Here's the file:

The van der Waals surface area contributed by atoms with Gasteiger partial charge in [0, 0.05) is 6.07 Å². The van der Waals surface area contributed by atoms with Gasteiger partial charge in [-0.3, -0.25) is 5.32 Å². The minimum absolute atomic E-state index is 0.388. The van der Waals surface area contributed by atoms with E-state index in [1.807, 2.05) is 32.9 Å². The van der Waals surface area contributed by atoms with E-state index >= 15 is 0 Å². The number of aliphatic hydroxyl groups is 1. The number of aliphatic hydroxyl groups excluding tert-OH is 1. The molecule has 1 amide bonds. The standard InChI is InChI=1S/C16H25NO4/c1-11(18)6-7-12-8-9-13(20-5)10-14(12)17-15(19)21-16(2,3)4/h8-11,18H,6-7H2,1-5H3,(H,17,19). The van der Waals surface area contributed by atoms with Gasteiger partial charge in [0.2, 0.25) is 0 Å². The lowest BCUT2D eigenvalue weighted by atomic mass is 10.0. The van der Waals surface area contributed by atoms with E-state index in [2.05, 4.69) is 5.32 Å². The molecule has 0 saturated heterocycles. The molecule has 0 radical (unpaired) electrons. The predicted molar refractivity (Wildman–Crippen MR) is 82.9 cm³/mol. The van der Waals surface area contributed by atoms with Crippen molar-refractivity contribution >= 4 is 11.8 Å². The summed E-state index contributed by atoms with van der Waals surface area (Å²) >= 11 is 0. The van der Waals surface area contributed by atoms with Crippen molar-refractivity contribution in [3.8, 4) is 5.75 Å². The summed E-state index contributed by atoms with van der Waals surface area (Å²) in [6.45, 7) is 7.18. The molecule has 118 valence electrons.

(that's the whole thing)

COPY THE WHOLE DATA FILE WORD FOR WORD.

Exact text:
The van der Waals surface area contributed by atoms with Gasteiger partial charge in [0, 0.05) is 6.07 Å². The van der Waals surface area contributed by atoms with Gasteiger partial charge in [-0.3, -0.25) is 5.32 Å². The minimum absolute atomic E-state index is 0.388. The van der Waals surface area contributed by atoms with E-state index in [1.807, 2.05) is 32.9 Å². The van der Waals surface area contributed by atoms with E-state index >= 15 is 0 Å². The number of aliphatic hydroxyl groups is 1. The number of aliphatic hydroxyl groups excluding tert-OH is 1. The molecule has 1 amide bonds. The standard InChI is InChI=1S/C16H25NO4/c1-11(18)6-7-12-8-9-13(20-5)10-14(12)17-15(19)21-16(2,3)4/h8-11,18H,6-7H2,1-5H3,(H,17,19). The van der Waals surface area contributed by atoms with Gasteiger partial charge in [0.2, 0.25) is 0 Å². The lowest BCUT2D eigenvalue weighted by atomic mass is 10.0. The van der Waals surface area contributed by atoms with E-state index in [2.05, 4.69) is 5.32 Å². The molecule has 0 saturated heterocycles. The molecule has 0 radical (unpaired) electrons. The predicted molar refractivity (Wildman–Crippen MR) is 82.9 cm³/mol. The van der Waals surface area contributed by atoms with Crippen molar-refractivity contribution >= 4 is 11.8 Å². The summed E-state index contributed by atoms with van der Waals surface area (Å²) >= 11 is 0. The van der Waals surface area contributed by atoms with Crippen molar-refractivity contribution in [3.8, 4) is 5.75 Å². The summed E-state index contributed by atoms with van der Waals surface area (Å²) in [6.45, 7) is 7.18. The molecule has 118 valence electrons.